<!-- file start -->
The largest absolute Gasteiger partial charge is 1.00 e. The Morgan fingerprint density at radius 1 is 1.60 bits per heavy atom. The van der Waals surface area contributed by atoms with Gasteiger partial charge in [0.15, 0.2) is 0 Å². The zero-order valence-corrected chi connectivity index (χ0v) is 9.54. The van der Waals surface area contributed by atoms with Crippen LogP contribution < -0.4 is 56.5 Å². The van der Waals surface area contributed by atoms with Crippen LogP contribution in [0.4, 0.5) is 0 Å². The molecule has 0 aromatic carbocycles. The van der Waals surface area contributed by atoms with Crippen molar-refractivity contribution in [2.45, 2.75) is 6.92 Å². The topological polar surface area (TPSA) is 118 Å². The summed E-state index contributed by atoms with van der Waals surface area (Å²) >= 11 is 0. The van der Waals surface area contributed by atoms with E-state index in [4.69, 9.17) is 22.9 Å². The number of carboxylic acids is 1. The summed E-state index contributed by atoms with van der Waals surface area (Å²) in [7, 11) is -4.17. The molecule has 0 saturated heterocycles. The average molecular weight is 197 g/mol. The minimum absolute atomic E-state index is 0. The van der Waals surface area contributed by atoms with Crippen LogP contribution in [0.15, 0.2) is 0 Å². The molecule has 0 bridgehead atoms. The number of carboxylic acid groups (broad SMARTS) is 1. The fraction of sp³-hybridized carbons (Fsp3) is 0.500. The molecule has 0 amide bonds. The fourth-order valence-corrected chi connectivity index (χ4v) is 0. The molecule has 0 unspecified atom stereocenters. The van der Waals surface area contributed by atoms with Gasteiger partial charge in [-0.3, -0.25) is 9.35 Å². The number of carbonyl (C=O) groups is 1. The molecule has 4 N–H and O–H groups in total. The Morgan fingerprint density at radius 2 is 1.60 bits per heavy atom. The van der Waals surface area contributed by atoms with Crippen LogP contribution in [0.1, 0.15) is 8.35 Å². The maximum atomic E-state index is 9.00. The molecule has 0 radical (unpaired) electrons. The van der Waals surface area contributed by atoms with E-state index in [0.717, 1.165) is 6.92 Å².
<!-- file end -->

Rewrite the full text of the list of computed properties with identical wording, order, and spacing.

The largest absolute Gasteiger partial charge is 1.00 e. The Morgan fingerprint density at radius 1 is 1.60 bits per heavy atom. The van der Waals surface area contributed by atoms with Gasteiger partial charge in [0.15, 0.2) is 0 Å². The zero-order valence-corrected chi connectivity index (χ0v) is 9.54. The van der Waals surface area contributed by atoms with Crippen LogP contribution < -0.4 is 56.5 Å². The van der Waals surface area contributed by atoms with Crippen LogP contribution in [0.4, 0.5) is 0 Å². The molecule has 0 aromatic carbocycles. The van der Waals surface area contributed by atoms with Crippen molar-refractivity contribution in [2.45, 2.75) is 6.92 Å². The topological polar surface area (TPSA) is 118 Å². The summed E-state index contributed by atoms with van der Waals surface area (Å²) >= 11 is 0. The van der Waals surface area contributed by atoms with E-state index in [4.69, 9.17) is 22.9 Å². The number of carboxylic acids is 1. The summed E-state index contributed by atoms with van der Waals surface area (Å²) in [7, 11) is -4.17. The molecule has 0 saturated heterocycles. The average molecular weight is 197 g/mol. The minimum absolute atomic E-state index is 0. The van der Waals surface area contributed by atoms with Crippen LogP contribution in [0.15, 0.2) is 0 Å². The molecule has 0 bridgehead atoms. The number of carboxylic acid groups (broad SMARTS) is 1. The fraction of sp³-hybridized carbons (Fsp3) is 0.500. The molecule has 0 amide bonds. The fourth-order valence-corrected chi connectivity index (χ4v) is 0. The molecule has 0 unspecified atom stereocenters. The van der Waals surface area contributed by atoms with Gasteiger partial charge in [-0.3, -0.25) is 9.35 Å². The number of carbonyl (C=O) groups is 1. The molecule has 4 N–H and O–H groups in total. The Morgan fingerprint density at radius 2 is 1.60 bits per heavy atom. The van der Waals surface area contributed by atoms with Crippen LogP contribution in [0.1, 0.15) is 8.35 Å². The maximum atomic E-state index is 9.00. The molecule has 0 radical (unpaired) electrons. The van der Waals surface area contributed by atoms with E-state index in [0.717, 1.165) is 6.92 Å².